It happened on one Kentucky summer day.
My high school football team was in the middle of three-a-days. That meant we practiced three times a day in the sweltering heat for two weeks—morning, noon and late afternoon. Over time, the drills, conditioning, and tackling began to wear us down. We complained to our coach about how hot and tired we were, how we couldn’t push ourselves to the limit any more.
So he gave us a break. On one afternoon, he took us on a field trip instead of holding practice. We had no idea where we were going, but it didn’t matter—we were thrilled to get out of the heat! On the bus ride, we hollered and joked around together, acting like a bunch of typical teenage boys who’d just been rescued from the torture of another workout.
The bus took us to Lexington, Kentucky, to Shriners Hospital for Children. Now, keep in mind, my only recollection of Shriners was the circus that came to town every year. I had no clue that my life was about to change. Once we arrived, our coach paired us up and assigned us a room to go visit. Our only instruction was to spend 30 minutes with the person in that room.
I will never forget what I saw when I walked in. Lying in a hospital bed was a little boy, who was probably 8 or 9 years old. Where two limbs should have been, I saw only one.
My brain struggled to process what my eyes had seen. Kids don’t belong in hospital rooms, and they are definitely supposed to have two legs. I was confused and angry. What had happened to this little guy? It wasn’t fair!
That boy was excited to see us, to have some company other than nurses and doctors. He was amazed that a couple of goofy teenagers from an area football team would come and hang out with him. We talked sports and joked around about nothing important. Then the conversation turned.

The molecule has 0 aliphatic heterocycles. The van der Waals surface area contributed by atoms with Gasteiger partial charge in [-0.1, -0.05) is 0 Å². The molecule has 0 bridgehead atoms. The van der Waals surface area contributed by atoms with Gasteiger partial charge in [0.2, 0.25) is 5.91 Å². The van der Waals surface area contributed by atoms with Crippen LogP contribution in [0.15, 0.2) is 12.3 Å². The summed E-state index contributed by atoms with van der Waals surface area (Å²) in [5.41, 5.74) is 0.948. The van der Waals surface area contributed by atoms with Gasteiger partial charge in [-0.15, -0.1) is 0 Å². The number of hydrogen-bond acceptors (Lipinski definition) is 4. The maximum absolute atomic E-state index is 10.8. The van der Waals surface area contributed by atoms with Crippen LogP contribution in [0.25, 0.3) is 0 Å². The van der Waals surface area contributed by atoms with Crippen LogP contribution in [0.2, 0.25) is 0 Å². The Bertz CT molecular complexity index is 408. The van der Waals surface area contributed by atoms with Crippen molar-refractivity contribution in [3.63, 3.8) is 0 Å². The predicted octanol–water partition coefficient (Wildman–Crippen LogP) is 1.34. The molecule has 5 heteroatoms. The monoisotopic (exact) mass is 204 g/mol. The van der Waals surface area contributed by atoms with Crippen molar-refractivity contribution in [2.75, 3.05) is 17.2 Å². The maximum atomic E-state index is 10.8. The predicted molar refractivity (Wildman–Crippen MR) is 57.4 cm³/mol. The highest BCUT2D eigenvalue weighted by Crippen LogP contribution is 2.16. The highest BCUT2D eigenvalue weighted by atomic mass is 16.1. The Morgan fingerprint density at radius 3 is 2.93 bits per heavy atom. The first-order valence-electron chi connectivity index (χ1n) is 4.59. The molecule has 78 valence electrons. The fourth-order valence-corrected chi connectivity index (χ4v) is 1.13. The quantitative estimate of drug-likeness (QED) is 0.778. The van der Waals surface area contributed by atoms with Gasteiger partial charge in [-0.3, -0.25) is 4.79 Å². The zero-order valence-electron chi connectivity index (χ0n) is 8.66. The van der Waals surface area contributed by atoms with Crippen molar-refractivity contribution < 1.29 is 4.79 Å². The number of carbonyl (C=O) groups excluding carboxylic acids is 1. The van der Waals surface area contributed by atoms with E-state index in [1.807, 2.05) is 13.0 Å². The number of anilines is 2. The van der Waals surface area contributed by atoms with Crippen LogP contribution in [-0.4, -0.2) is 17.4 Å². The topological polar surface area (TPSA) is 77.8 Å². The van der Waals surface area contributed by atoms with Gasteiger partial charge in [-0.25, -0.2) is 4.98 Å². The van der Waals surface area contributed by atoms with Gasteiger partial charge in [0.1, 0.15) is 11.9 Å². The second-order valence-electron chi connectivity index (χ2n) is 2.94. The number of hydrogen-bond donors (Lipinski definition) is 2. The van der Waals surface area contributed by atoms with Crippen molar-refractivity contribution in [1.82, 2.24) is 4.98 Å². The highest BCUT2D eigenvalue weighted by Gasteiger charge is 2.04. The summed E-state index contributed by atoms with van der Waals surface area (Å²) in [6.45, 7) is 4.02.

He said, “I wish I could run again. I would try to run all day. And I wouldn’t get tired.”
I was speechless. Shocked and stunned. Dumbfounded. And a little bit embarrassed. Just days before, I’d complained about the drills, the running, the heat, and the exhaustion. And here lay a little boy who wanted to run. All day.
When the team got back on the bus an hour later, the tone had shifted and the mood was heavy. Everyone had seen something that had changed their perspective. For the first time, I thought about what I got to do and what other kids couldn’t do. I didn’t complain about the heat anymore. And when I ran, I wasn’t just running for myself. I was running for him, too.
What’s Your Perspective?
Even today, I look at my circumstances through a different lens. There’s always something to complain about. I can choose to focus on what I don’t have and what I can’t do, or I can choose to be grateful and use the many gifts God has given me.
That experience also taught me to be intentional about each day because it’s all I have. I can’t control anything in my past or my future. But when I combine enough intentional days, I can make progress and reach my goals, whether as a businessman, speaker, husband or father.
The same applies to you. You choose your perspective. You can complain about your limits and challenges, or you can focus on what you can do. You can plan for the future, but live each day intentionally because you know you’re not guaranteed any more.
And if you combine those purposeful days, you’ll see your life change. I guarantee it.